Film by Richard Raymond is based on true story of Afshin Ghaffarian and his friends More

Obesity Poses Complex Problem

Professor warns of obesity’s worldwide health impact More

This forum has been closed.
There are no comments in this forum. Be first and add one

Featured Videos

Your JavaScript is turned off or you have an old version of Adobe's Flash Player. Get the latest Flash player.
Rolling Thunder Run Reveals Changed Attitudes Towards Vietnam Wari
Katherine Gypson
May 25, 2015 1:32 AM
For many US war veterans, the Memorial Day holiday is an opportunity to look back at a divisive conflict in the nation’s history and to remember those who did not make it home.

Video Rolling Thunder Run Reveals Changed Attitudes Towards Vietnam War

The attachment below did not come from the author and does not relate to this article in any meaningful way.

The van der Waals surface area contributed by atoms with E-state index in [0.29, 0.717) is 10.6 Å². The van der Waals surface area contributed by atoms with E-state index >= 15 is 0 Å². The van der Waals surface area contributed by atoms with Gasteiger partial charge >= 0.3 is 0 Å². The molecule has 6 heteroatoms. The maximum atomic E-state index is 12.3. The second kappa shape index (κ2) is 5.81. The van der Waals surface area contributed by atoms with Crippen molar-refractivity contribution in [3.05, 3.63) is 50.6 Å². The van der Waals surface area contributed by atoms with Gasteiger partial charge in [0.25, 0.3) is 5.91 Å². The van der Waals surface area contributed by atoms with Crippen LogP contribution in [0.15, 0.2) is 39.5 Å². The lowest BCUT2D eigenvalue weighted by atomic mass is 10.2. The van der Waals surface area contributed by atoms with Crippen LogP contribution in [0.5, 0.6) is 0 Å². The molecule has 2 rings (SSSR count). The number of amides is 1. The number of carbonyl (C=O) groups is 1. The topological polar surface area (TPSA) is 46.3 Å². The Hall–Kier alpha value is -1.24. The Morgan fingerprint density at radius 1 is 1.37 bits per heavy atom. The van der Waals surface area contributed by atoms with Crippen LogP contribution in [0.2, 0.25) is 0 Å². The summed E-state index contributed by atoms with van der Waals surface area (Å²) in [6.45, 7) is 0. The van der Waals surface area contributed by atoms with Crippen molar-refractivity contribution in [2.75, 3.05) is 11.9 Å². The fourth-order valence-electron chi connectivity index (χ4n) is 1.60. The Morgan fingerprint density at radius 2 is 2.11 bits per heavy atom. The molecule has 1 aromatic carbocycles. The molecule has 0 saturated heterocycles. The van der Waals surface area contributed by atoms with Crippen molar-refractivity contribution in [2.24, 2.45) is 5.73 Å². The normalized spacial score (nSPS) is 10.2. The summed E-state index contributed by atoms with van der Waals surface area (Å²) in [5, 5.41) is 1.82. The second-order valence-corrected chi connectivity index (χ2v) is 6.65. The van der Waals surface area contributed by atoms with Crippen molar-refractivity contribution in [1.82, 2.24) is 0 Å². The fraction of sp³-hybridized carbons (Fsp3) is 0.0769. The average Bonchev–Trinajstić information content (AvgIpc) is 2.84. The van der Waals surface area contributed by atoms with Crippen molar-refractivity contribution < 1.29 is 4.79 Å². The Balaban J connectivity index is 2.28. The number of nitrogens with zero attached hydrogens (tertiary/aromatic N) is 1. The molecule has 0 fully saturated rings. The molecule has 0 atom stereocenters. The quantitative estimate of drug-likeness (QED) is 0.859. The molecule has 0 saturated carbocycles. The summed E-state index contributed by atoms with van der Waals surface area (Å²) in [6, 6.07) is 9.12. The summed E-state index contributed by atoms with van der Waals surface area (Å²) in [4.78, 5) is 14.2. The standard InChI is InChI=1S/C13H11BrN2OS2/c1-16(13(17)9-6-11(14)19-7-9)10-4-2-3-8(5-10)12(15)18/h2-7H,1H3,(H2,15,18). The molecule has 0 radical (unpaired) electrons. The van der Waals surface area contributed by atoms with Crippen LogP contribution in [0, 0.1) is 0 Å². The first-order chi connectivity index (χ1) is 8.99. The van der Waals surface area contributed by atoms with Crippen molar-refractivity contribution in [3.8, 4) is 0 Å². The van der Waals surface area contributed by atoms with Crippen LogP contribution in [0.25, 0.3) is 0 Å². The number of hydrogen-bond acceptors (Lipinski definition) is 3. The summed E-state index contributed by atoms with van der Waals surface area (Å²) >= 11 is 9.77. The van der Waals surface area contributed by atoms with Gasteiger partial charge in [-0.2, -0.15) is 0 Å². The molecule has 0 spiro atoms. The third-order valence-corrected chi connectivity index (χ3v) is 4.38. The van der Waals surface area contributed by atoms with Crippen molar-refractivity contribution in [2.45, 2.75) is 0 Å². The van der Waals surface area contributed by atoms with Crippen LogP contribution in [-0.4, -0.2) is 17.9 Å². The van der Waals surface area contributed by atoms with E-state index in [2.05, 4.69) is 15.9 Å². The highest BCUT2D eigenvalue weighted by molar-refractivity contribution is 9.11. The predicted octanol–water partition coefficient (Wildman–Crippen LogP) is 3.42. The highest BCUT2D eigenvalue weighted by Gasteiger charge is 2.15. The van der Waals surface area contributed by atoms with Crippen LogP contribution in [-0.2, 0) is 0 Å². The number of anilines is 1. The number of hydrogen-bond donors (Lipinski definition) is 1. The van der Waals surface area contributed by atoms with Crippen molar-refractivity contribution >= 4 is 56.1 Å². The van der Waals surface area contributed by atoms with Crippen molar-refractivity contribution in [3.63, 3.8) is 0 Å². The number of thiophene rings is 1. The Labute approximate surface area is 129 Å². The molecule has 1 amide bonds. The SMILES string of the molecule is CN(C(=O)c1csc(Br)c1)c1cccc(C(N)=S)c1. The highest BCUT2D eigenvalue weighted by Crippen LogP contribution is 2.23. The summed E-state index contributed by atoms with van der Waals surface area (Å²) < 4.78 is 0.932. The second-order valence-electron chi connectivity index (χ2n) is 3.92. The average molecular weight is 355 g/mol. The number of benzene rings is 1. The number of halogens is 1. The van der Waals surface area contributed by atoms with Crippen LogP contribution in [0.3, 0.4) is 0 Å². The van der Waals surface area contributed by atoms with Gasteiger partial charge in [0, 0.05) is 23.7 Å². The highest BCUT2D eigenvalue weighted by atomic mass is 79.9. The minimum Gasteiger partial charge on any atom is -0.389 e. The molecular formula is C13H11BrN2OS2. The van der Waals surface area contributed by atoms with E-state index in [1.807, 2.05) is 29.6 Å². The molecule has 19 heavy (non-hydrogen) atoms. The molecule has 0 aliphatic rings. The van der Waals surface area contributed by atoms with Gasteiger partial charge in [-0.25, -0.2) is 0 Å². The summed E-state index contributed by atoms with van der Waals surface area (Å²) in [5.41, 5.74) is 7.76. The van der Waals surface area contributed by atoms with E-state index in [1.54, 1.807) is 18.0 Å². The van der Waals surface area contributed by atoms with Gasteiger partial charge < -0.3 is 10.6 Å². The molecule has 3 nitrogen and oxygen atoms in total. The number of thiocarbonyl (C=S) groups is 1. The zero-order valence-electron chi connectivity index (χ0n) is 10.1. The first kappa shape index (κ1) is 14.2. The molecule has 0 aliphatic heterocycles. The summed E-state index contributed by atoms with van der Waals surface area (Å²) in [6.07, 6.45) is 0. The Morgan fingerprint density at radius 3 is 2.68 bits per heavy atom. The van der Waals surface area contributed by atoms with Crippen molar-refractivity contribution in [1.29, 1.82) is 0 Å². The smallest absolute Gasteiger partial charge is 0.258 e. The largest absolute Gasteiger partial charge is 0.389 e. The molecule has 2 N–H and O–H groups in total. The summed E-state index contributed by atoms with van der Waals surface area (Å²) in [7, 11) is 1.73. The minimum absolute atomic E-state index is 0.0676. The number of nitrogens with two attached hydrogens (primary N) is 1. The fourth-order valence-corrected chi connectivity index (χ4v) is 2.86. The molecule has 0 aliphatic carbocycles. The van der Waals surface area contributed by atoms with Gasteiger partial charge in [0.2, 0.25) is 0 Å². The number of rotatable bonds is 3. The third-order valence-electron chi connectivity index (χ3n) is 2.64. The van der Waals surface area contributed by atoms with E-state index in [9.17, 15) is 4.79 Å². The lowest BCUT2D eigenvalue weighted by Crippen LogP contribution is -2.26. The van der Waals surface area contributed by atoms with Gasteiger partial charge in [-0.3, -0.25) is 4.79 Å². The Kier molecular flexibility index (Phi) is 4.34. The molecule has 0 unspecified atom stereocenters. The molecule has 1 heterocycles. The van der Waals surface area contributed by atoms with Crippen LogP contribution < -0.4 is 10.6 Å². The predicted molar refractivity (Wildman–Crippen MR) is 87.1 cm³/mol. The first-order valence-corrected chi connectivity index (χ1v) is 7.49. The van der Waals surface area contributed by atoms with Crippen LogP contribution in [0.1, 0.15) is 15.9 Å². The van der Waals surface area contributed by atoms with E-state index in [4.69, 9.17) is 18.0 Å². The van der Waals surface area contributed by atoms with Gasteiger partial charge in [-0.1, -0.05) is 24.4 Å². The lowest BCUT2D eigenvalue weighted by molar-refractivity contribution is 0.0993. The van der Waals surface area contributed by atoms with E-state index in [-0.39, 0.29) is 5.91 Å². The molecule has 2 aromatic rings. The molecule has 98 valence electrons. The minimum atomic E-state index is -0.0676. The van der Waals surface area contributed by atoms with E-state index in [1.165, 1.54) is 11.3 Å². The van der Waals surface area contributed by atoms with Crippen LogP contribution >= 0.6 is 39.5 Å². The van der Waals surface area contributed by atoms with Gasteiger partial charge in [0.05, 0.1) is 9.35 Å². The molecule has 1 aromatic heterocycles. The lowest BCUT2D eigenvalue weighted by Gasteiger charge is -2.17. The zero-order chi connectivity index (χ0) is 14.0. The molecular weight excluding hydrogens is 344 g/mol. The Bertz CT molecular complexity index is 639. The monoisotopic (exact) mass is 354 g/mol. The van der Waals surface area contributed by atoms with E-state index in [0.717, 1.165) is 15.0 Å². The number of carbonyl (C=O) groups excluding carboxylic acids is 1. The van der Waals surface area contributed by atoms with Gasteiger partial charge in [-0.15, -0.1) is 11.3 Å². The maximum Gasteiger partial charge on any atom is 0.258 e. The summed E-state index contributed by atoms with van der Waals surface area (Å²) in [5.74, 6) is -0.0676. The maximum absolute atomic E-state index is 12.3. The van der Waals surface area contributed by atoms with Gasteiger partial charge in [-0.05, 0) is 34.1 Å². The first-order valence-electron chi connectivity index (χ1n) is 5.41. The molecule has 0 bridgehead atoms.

For many US war veterans, the Memorial Day holiday is an opportunity to look back at a divisive conflict in the nation’s history and to remember those who did not make it home.

Video Female American Soldiers: Healing Through Filmmaking

According to the United States Defense Department, there are more than 200-thousand women serving in the U.S. Armed Forces.  Like their male counterparts, females have experiences that can be very traumatic.  VOA's Bernard Shusman tells us about a program that is helping some American women in the military heal through filmmaking.

Video Iowa Family's Sacrifice Shaped US Military Service for Generations